As her fans are aware, pop icon and philanthropist Lady Gaga has long been a vocal advocate for mental health issues, speaking out frequently about her own struggles with mental health and attempting to help others navigating similar difficulties to feel less alone.
Part of her commitment includes Born This Way, the non-profit foundation named after her 2011 LP which she and her mother Cynthia Germanotta founded in 2012. Born This Way foundation's stated aim is to offer young people support and to promote kindness and open discussion of mental health, which Gaga has called a “crisis of epic proportions.” In interviews Gaga has always been frank about her own mental health, speaking candidly to Oprah Winfrey in January of this year about being a survivor of sexual assault, post-traumatic stress disorder, the “psychotic break” which resulted in her hospitalisation and the stigma surrounding mental health medication like the anti-psychotic she says has vastly improved her quality of life.
At the recent virtual presentation of Channel Kindness: Stories of Kindness and Community - a collection of writings by young people from around the world collated by the BTW foundation - Gaga and Cynthia answered questions from attendees, and when the difficulty of discussing mental health with parents was raised, Gaga's mother made it clear that she understood first hand why many young people are wary of broaching the issue. In her experience, she said, it's because the tough, strong exterior many parents feel obliged to present to their children and to the outside world can make them reluctant to display vulnerability by discussing their own struggles with mental health - and consequently reluctant to discuss those of their children too.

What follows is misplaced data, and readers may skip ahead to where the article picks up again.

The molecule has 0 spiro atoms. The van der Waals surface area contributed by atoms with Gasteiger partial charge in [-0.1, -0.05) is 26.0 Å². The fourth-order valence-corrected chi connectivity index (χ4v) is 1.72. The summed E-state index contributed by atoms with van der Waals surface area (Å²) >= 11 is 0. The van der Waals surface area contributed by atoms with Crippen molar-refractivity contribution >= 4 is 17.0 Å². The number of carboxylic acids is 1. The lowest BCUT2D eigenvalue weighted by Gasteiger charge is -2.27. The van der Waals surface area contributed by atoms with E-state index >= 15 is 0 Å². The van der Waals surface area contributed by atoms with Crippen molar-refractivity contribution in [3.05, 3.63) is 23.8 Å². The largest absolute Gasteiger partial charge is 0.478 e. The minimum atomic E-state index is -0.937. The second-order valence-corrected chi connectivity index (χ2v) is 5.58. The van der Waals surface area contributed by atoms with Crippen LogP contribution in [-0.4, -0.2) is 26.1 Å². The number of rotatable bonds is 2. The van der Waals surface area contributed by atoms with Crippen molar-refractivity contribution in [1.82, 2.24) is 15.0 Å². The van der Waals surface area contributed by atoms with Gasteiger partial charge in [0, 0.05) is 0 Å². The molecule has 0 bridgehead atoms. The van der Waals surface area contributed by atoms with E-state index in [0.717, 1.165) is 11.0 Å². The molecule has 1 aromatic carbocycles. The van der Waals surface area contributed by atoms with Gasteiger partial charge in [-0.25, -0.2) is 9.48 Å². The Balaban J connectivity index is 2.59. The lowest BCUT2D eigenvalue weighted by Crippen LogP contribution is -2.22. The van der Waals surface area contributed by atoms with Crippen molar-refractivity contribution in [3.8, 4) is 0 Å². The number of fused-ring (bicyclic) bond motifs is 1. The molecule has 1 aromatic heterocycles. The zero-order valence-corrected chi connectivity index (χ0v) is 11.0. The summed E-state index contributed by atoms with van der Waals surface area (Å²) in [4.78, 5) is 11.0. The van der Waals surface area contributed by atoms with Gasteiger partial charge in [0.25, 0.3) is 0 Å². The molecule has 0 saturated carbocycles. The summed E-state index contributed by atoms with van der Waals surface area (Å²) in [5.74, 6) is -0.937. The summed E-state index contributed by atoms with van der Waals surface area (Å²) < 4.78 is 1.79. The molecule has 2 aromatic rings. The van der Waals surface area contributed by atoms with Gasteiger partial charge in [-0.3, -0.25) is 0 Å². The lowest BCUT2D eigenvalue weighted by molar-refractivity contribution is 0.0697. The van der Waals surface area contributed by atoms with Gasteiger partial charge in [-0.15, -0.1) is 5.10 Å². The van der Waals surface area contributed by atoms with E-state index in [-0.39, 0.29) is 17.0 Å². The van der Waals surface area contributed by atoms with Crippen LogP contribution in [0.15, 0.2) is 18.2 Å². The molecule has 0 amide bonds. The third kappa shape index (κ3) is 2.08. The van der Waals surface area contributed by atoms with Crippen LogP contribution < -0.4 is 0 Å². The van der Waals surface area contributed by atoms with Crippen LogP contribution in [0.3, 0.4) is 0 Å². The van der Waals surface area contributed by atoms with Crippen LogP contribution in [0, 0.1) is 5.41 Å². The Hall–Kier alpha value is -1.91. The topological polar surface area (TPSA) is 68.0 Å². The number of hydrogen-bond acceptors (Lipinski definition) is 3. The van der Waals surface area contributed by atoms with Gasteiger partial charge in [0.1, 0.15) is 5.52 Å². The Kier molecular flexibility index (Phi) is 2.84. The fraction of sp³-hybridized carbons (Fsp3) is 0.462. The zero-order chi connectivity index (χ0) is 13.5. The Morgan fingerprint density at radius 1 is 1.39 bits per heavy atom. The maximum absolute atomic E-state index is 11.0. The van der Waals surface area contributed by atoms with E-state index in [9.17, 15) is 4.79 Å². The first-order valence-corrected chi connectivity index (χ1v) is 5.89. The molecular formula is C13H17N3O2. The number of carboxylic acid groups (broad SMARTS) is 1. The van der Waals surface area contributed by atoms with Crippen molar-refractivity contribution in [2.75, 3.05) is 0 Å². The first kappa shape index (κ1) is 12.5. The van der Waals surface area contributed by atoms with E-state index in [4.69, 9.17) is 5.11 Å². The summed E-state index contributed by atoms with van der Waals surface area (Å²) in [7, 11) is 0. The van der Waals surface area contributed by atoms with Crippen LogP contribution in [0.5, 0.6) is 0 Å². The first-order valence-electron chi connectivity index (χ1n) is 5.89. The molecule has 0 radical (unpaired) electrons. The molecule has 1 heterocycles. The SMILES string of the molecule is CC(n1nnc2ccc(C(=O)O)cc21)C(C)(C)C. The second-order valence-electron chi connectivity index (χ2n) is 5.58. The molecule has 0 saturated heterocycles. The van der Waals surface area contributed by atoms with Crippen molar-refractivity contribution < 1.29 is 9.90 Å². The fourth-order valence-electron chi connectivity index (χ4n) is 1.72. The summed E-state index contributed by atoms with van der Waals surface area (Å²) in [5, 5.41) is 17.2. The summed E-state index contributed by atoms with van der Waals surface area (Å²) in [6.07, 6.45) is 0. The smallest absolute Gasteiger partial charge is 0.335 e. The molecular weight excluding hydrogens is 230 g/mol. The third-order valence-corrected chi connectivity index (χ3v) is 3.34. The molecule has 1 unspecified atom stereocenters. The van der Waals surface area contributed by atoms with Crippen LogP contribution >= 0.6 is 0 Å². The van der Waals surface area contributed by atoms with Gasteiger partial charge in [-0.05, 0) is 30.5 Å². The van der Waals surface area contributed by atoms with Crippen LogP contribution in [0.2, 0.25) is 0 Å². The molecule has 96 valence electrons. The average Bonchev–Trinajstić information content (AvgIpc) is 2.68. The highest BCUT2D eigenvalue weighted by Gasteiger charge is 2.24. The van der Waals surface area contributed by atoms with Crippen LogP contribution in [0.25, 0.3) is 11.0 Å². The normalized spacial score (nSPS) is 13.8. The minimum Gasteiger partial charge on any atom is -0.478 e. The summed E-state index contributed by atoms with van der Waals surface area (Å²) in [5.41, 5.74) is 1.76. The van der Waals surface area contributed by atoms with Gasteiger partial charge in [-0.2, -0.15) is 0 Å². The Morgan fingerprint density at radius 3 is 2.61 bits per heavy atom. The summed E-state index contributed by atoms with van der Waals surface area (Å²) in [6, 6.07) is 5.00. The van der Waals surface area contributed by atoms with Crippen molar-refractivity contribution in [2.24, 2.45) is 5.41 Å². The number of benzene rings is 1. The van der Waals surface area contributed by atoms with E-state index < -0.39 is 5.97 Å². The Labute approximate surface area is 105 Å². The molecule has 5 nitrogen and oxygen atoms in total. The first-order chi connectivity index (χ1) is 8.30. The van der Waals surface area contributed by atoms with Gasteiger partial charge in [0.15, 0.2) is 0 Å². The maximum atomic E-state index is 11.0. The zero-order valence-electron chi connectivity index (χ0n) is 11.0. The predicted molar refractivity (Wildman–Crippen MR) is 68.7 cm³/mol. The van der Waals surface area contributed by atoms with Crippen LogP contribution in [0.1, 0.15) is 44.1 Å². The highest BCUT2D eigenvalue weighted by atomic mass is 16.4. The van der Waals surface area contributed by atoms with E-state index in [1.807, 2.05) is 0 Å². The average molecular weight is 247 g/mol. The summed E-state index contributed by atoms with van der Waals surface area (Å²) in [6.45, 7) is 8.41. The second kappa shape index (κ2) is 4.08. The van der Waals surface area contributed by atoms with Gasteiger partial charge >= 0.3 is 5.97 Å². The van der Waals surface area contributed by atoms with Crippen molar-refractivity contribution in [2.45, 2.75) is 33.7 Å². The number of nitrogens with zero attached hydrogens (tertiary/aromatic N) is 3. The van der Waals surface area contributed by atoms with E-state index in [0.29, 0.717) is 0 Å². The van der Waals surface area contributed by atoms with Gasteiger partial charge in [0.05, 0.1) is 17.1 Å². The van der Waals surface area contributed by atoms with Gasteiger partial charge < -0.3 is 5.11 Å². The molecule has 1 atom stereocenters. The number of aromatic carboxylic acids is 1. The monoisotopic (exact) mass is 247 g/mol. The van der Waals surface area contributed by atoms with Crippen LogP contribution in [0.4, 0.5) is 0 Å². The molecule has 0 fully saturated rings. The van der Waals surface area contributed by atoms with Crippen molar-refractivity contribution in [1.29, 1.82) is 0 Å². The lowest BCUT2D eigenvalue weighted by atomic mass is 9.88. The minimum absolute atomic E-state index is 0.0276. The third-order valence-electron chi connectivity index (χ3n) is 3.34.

Parents should try not to make their children feel judged when they discuss mental health issues with them, she said, concluding "I've learned from both of my daughters that listening, but also understanding and validating their emotions without judgement, is very, very important."
Gaga's advice for those who find it impossible to speak to their parents about mental health was to share and engage in dialogue with the people in their own personal community. “I don’t believe that it’s only our parents that role-model for us,” she said. “I believe it’s also our friends."
This idea of a community built around people sharing their own stories and listening to those of others is what's behind Channel Kindness, a collection of 51 true stories by young people which speak about kindness, bravery and resilience, with notes and comments by Gaga herself.
"That’s why this book (and the) Foundation matters so much to me,” Gaga concluded. “You can be your own family, and you can create your own family.”